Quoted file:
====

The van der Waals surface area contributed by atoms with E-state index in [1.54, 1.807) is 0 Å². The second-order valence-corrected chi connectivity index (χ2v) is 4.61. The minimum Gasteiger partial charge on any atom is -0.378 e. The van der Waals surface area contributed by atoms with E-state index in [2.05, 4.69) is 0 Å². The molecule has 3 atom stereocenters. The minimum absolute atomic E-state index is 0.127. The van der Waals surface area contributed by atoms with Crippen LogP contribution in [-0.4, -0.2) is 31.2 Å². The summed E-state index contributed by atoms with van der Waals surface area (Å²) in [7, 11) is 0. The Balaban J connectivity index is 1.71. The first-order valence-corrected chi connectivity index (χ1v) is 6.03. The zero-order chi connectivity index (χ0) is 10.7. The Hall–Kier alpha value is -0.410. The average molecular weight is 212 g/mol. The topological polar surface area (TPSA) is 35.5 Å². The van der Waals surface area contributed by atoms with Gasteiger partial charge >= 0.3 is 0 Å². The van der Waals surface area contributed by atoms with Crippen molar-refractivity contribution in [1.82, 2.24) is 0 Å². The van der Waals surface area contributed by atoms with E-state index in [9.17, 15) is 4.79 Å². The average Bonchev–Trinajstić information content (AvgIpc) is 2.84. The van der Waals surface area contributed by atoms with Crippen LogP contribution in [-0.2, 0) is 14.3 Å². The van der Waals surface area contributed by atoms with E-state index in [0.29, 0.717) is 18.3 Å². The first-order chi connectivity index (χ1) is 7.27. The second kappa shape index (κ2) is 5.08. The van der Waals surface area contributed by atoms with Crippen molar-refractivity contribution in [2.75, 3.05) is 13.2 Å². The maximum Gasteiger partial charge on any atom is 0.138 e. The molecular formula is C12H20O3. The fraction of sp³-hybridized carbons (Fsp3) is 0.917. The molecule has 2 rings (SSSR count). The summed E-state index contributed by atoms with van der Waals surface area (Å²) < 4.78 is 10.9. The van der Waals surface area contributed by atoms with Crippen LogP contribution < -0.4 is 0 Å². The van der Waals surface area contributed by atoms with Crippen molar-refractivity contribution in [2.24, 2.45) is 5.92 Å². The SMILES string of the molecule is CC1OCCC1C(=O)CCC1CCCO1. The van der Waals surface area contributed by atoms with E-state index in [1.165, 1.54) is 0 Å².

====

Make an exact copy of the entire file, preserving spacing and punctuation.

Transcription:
The van der Waals surface area contributed by atoms with E-state index in [1.54, 1.807) is 0 Å². The second-order valence-corrected chi connectivity index (χ2v) is 4.61. The minimum Gasteiger partial charge on any atom is -0.378 e. The van der Waals surface area contributed by atoms with E-state index in [2.05, 4.69) is 0 Å². The molecule has 3 atom stereocenters. The minimum absolute atomic E-state index is 0.127. The van der Waals surface area contributed by atoms with Crippen LogP contribution in [-0.4, -0.2) is 31.2 Å². The summed E-state index contributed by atoms with van der Waals surface area (Å²) in [7, 11) is 0. The Balaban J connectivity index is 1.71. The first-order valence-corrected chi connectivity index (χ1v) is 6.03. The zero-order chi connectivity index (χ0) is 10.7. The Hall–Kier alpha value is -0.410. The average molecular weight is 212 g/mol. The topological polar surface area (TPSA) is 35.5 Å². The van der Waals surface area contributed by atoms with Gasteiger partial charge >= 0.3 is 0 Å². The van der Waals surface area contributed by atoms with Crippen molar-refractivity contribution in [1.82, 2.24) is 0 Å². The van der Waals surface area contributed by atoms with E-state index in [9.17, 15) is 4.79 Å². The average Bonchev–Trinajstić information content (AvgIpc) is 2.84. The van der Waals surface area contributed by atoms with Crippen LogP contribution in [-0.2, 0) is 14.3 Å². The van der Waals surface area contributed by atoms with E-state index in [0.29, 0.717) is 18.3 Å². The first-order chi connectivity index (χ1) is 7.27. The second kappa shape index (κ2) is 5.08. The van der Waals surface area contributed by atoms with Crippen molar-refractivity contribution in [2.75, 3.05) is 13.2 Å². The maximum Gasteiger partial charge on any atom is 0.138 e. The molecular formula is C12H20O3. The fraction of sp³-hybridized carbons (Fsp3) is 0.917. The molecule has 2 rings (SSSR count). The summed E-state index contributed by atoms with van der Waals surface area (Å²) < 4.78 is 10.9. The van der Waals surface area contributed by atoms with Crippen LogP contribution < -0.4 is 0 Å². The van der Waals surface area contributed by atoms with Crippen molar-refractivity contribution in [2.24, 2.45) is 5.92 Å². The SMILES string of the molecule is CC1OCCC1C(=O)CCC1CCCO1. The van der Waals surface area contributed by atoms with E-state index in [1.165, 1.54) is 0 Å².